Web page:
Tuesday, January 5, 2010
Tuesday, January 5, 2010
At 8:50 AM, a group 23 strong boarded the hotel coach for a 45 minute excursion to the University of Puerto Rico, Cayey Campus. We knew it was up in the mountains; we knew we’d be meeting visual and performance artist Antonio Martorell; we knew we’d be learning to dance Bamba (a traditional Puerto Rican dance described below). What we did not know was what our living situation would be like, and some were very surprised.
We were in two buildings (one group of ten, the other of twelve) with three bedrooms in each. While the facilities were nice enough, the feel of camping out in the woods was ever present from the moment we stepped into this land of bunkbeds and showers with just a trickle of cold water. I found the places charming and full of character, but others were desperately in search of towels and hot water.
Pio Lopez Martinez Museum
Once settled in, we hiked across campus for the real surprise, an introduction to the life and work of Carribean (though native of Cayey) visual artist Ramón Frade at the Pio Lopez Martinez Museum. Curator (?) Humberto Figueroa gave us a brief history of Frade’s life and explained the exhibition that we were to see which was shockingly relavant to our drama work as it explored Frade’s process, rather than focusing on his finished products.
According to Antonio Martorell, Frade had been an actor in his younger years and he took his experiences and understanding of theatrical form with him when he began developing some of his most treasured works, those which depict everyday Puerto Rican life, not unlike the work that Norman Rockwell did in the United States (though Frade was working earlier). In his process. Frade would stage children and other models in positions that evoked traditional poses, yet they were in a studio with minimal costume just so he could block the person in the space. Thereafter he would trace the photograph, sketch the image with pencil and paper, and then begin work on the final painting. In the final work, more theatrical convention was utilized as Frade would paint the person into a new setting, and at times (as in the work you see here), he would develop a narrative which had not been present in the initial photographs.
This process then refers to this notion of creating a non-verbal narrative, which is neither dependent on language or culture in order to disseminate meaning to an audience (a theme that would come up twice more as our day’s activities progressed).
For those who might still wonder if this connection was truly significant, I offer this comparison. While walking to the museum from the dorms, I happened upon a striking view of the town of Cayay and the mountains beyond, yet when I stopped to take a photograph, I was taken in by the trees that framed the landscape beyond and used them in the foreground of the composition. Imagine my surprise when walking through the museum and I happened upon an almost identical photograph that Frade had taken nearly a century before. On our opening night, Dr. Marquez and Javier Cardona asked us to pay particular attention to the people as their rhythms and mannerisms would strongly influence the composition of their art, but from my own coincidental photographic experience, I understand that the physical place has just as much impact on the work that is created.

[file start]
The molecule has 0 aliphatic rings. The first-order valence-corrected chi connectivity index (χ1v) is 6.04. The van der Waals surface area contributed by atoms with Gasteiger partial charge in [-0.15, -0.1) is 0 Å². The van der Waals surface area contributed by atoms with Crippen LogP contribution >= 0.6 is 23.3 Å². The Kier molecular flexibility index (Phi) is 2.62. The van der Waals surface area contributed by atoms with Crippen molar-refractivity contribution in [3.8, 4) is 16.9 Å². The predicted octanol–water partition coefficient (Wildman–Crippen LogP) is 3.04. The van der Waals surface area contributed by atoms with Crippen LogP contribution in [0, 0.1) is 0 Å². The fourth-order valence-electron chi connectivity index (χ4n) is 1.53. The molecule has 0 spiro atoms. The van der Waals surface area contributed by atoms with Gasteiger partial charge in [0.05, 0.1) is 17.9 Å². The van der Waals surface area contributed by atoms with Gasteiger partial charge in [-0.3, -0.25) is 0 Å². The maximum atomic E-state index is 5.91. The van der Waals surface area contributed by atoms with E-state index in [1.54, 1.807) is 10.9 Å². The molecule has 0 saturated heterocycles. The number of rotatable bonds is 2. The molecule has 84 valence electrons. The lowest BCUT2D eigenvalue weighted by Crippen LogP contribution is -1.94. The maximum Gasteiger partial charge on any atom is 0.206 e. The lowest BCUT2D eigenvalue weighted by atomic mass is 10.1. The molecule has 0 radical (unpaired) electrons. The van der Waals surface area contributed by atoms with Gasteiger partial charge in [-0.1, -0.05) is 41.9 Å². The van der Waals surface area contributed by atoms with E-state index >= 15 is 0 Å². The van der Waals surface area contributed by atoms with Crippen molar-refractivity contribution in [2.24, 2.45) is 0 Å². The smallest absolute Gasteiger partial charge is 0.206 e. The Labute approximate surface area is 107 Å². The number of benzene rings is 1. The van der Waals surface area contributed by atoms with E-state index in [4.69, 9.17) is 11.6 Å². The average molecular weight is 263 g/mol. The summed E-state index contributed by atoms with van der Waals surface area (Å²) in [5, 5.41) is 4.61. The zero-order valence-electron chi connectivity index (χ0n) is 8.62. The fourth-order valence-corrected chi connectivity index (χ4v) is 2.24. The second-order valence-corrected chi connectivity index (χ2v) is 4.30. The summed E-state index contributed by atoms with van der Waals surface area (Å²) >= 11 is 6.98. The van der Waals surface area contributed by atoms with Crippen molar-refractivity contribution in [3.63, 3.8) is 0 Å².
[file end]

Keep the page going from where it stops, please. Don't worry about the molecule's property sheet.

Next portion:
Dr. Rosa Luisa Marquez and Antonio Martorell team taught our afternoon workshop that was grounded in a variety of exercises by Augusto Boal (Games for Actors and Non Actors), but they culminated in yet another form of non-verbal storytelling, this time using costume and physical space to create a narrative.
Dr. Marquez first asked us to move in the space, find a partner, and take a little time to get to know them—she wanted us to make a connection with them that was verbal. Thereafter, she indicated that we would make physical connections, leading us in Boal’s “People to People” game, where the joker (facilitator) calls out two body parts and the pairs of participants must make that physical connection (head to elbow, knee to foot, etc.). Three or four connections are called out, tying the pairs into complicated body-knots until it’s clear that they cannot go further, at which point the joker calls out, “People to people!” and the participants scramble to find a new partner and repeat the exercise.